By Ray Stern
By New Times
By Amy Silverman
By Stephen Lemons
By Stephen Lemons
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By Chris Parker
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In the summer of 1967, Hester had a memorable chat with a member of the Black Panther Party. "I learned about the Revolution, and the part I had to play in it," he recalled in a recent letter. Hester started the Black Student Union at the university, and says, "It was not long before the Revolution consumed my every hour and every thought. My grades suffered almost as much as my people."
News clippings show Hester was quoted after several campus protests. After a 1968 run-in with the university president, he told the Tucson Citizen, "On every other campus, they are using violence. But here we are doing something constructive, and the [administration] won't respond."
Hester took a semester off in the fall of 1968, and the Army soon drafted him. He was inducted into service on February 13, 1969, at the age of 20. He got shipped to Vietnam in January 1970, where he was a radio message router in the battlefield.
Hester summarizes his war experience: "Never ran to Canada, never dodged anything -- except bullets -- as I fought for my country in a crazy war. One year, 12 days, 45 minutes, and 27 seconds later my flight left [for the States]. I had gotten a field commission, Sergeant E-5. I was also packing some unwanted luggage -- a drug habit."
After his honorable discharge in December 1971, Hester went to work through an Army-sponsored program for KSAN, a popular San Francisco radio station. That turned into a gig as the morning weekend jock. Along the way, he met the musical Pointer Sisters. Hester became their manager for a stretch, and later promoted music shows in the Bay Area and elsewhere. But drugs were ruling his life.
"My drug use was an everyday thing," he says. "Cocaine was my personal friend."
Hester later worked as a prime-time radio announcer in San Francisco, Los Angeles and San Diego. He was glib, hip and hot. A newspaper clip from 1978 listed him as San Francisco's number-one ranked radio talent.
But his luck ran out that year, when narcotics agents arrested him for his role in a multistate cocaine ring. A judge sentenced Hester to 30 months in prison after his conspiracy conviction. Records indicate he spent about six months behind bars, then bounced from job to job in the 1980s.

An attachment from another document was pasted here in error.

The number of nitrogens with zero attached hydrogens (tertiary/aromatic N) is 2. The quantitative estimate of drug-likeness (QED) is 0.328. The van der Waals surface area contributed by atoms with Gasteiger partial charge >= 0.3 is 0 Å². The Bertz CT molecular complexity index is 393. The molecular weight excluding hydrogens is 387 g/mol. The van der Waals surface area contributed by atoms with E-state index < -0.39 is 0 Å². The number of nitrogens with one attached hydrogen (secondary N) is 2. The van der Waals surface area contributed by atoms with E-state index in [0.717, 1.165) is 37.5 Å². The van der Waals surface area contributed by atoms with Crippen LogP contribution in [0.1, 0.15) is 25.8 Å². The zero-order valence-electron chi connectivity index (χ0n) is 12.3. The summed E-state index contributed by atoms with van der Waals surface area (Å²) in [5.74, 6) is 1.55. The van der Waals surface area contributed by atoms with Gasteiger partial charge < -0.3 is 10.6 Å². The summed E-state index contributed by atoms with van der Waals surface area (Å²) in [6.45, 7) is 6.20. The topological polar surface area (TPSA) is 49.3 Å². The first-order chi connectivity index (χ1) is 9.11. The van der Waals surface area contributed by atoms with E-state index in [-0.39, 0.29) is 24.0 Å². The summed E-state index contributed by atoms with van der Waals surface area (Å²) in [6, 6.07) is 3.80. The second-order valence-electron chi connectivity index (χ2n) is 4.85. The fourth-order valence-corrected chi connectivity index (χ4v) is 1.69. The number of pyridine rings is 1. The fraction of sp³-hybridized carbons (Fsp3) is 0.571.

Hester says he made sporadic attempts to go straight, but his bond with cocaine remained inviolate: "It was just a matter of time before something was going to give."
It was. In 1988, Tucson police again arrested Hester on a charge of possessing a small amount of cocaine. He was convicted and sentenced to four years in prison. He served almost three years before being paroled in March 1991.
One year later, in March 1992, Tucson police charged Hester with selling about $50 worth of crack to an undercover agent. Hester decided to take his chances at trial rather than accept a plea bargain, which was an extremely risky proposition.
Arizona laws at the time dramatically increased sentences for repeat offenders, especially those already on probation or parole. That list included all cocaine dealers, from lowly street seller to kingpin. Authorities also hoped to dent the illegal drug industry by nailing dope dealers with mandatory minimum sentences.
The results of the tougher laws soon became evident: In 1983, according to the National Institute of Justice, one in 11 inmates nationally was serving time or awaiting trial for a drug crime. By 1997, it was one in four -- and that was specific drug offenses, not, say, a murder committed during a drug deal.
A jury in 1992 convicted Mike Hester of selling crack to the undercover cop. Because Hester still was on parole from his 1988 drug conviction, he faced an automatic life sentence. On November 23, 1992, Hester stood before Pima County Superior Court Judge Bernardo Velasco and blamed racism for his plight.
"Michael Hester," Velasco responded, "you were found guilty by a jury on those two counts, not because you are a black man, not because you were on parole, [but] because a jury of your peers was able to evaluate the evidence presented to them by the state, and the evidence presented by you, no doubt in part because of your totally incredible testimony, not worthy of belief."
"Worthy of belief because I am educated?" Hester interrupted. "I don't understand."
"No, excuse me, sir, not worthy of belief," Velasco replied. "You think you are educated, you may think you sound educated, but when it comes time to listen to the words and evaluate them, it doesn't work. You are to be committed to the custody of the Arizona Department of Corrections for a life term without possibility of release on any basis until 25 years have been served."
That would be the year 2017, when Hester will be 68 years old.
"The sentence-review process in question was never in my view a very good idea. I have never believed that the state owed any additional breaks to criminals already convicted and sentenced. America has come to be a crime-ridden society, with various liberal elites and media outlets perpetually portraying common criminals as victims of society, victims of difficult childhoods and now, victims even of a governor who reviews their individual profiles before rubber-stamping some process devised to hasten their return to the community. I refuse to do that."